As Mayer concludes, none of these is insurmountable, as we already know from good practice and projects around the world. It is the aim of the advocates at ABC to give patient groups the evidence and the support to plug the gaps in a sustainable way for people living with advanced breast cancer, which could well help those with other types of advanced cancer too.

The six dimensions of quality of life

Six quality of life dimensions are set out in a paper on ‘Changing the Landscape for People Living with Metastatic Breast Cancer’, published by the Metastatic Alliance in the US, which has carried out a comprehensive distillation of the evidence:

  • Addressing psychosocial distress – it is estimated that a third of patients suffer from mood disorders such as anxiety and major depression; the theme of loss is pervasive, such as loss of attractiveness and roles in family life; and many lack access to mental health services. But much can be done to equip people with adjustment and coping mechanisms, and to gain control over feelings of loss. Studies also show that better emotional function is linked to fewer physical symptoms.
  • Emotional support – support from family, friends, advocacy groups and healthcare professionals can be crucial, as having advanced disease can lead to social withdrawal and stigma. While nearly all patients value emotional support, its desired form can vary greatly among individuals.
    Information – access to high-quality information is a need for most patients, and seeking information is part of gaining control, but many also say information is hard to find and can be confusing. Different types and sources of information are needed throughout the disease course.
  • Communication and decision-making – this is a complex area as patients vary in the degree to which they want to take part in decision making, but many in any case do not receive guidance. Clear lines of communication at the end of life, while difficult for patients, families and healthcare providers, allows for better palliative care, and ensures that the patient’s wishes will be respected.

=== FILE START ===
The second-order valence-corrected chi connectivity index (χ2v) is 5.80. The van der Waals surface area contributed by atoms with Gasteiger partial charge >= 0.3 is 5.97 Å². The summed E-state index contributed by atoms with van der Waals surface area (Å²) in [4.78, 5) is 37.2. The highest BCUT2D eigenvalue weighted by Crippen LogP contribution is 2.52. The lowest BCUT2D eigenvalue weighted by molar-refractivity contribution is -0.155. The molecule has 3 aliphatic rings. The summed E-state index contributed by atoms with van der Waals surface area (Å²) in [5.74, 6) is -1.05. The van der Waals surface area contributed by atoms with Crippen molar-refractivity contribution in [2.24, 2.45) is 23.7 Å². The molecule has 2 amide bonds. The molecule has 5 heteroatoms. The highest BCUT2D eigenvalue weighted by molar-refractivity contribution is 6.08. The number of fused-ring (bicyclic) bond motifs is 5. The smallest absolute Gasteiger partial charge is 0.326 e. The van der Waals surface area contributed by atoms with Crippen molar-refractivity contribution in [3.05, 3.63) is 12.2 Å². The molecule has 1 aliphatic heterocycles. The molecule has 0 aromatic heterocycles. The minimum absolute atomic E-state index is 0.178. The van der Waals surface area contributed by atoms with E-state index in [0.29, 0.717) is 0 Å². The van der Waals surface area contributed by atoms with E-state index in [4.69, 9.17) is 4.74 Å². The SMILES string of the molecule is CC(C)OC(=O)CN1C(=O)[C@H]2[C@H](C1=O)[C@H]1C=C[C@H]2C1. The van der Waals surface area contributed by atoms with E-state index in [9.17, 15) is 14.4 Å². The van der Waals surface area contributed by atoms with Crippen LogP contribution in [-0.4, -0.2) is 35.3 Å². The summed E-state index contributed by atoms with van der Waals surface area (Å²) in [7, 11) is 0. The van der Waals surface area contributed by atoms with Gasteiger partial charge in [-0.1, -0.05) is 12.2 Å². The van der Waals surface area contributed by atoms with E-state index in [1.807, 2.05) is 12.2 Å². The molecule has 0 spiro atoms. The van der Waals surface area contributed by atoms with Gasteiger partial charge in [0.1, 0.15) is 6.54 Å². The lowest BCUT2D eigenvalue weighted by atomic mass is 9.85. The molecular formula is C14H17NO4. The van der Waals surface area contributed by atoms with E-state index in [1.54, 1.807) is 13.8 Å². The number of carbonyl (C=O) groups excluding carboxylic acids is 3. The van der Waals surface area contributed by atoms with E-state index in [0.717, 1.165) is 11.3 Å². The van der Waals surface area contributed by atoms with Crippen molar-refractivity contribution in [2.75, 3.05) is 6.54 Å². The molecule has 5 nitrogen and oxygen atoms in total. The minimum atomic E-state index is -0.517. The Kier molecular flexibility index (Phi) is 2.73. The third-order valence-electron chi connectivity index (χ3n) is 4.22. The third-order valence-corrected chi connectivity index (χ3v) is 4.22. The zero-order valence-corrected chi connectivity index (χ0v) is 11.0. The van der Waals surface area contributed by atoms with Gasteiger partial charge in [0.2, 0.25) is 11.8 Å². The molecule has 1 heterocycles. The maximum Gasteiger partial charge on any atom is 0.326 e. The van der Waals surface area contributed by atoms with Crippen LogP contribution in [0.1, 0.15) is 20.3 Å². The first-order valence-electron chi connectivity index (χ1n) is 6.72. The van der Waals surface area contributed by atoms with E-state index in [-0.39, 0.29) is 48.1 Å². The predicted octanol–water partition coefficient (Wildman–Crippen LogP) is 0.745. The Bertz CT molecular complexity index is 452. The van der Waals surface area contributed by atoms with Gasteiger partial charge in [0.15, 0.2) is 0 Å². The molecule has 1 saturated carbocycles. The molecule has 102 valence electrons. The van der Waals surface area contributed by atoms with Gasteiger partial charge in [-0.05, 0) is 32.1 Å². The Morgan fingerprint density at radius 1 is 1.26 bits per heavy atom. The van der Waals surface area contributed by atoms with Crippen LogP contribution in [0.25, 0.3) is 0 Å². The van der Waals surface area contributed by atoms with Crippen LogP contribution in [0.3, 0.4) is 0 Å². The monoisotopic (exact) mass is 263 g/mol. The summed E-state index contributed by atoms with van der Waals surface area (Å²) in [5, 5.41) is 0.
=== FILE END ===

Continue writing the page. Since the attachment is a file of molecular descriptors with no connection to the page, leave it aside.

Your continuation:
Relief of physical symptoms – fatigue is by far the most common symptom reported by patients and is often difficult to treat. Chronic pain is another common symptom, as are sleep problems. Communication difficulties about symptoms exist on both sides of the patient–professional relationship.
  • Practical issues – a majority of people with metastatic breast cancer are in the workforce at diagnosis, according to the Alliance’s sources, but within the first year about a half have quit or lost their jobs. Apart from financial hardship and navigating welfare systems, problems include managing the home, childcare, and transport.

Mapping the population and their needs

Apart from mainly small-scale research studies on quality of life, in recent years there have been a number of surveys that have done much to raise awareness of advanced breast cancer. They include the BRIDGE survey in 2009, a global survey conducted by Pfizer on 950 women in nine countries, and Count Us, Know Us, Join Us, and Here & Now, both led by Novartis, with Here & Now being a pan-European initiative.

Both Novartis and Pfizer will be releasing more research at the ABC conference. Novartis will be announcing the next stage in Here & Now, and a call to action. Pfizer is completing a major report and survey of patients, advocacy groups and cancer centres in a number of countries. Cancer World will have the highlights of these in our report on ABC3.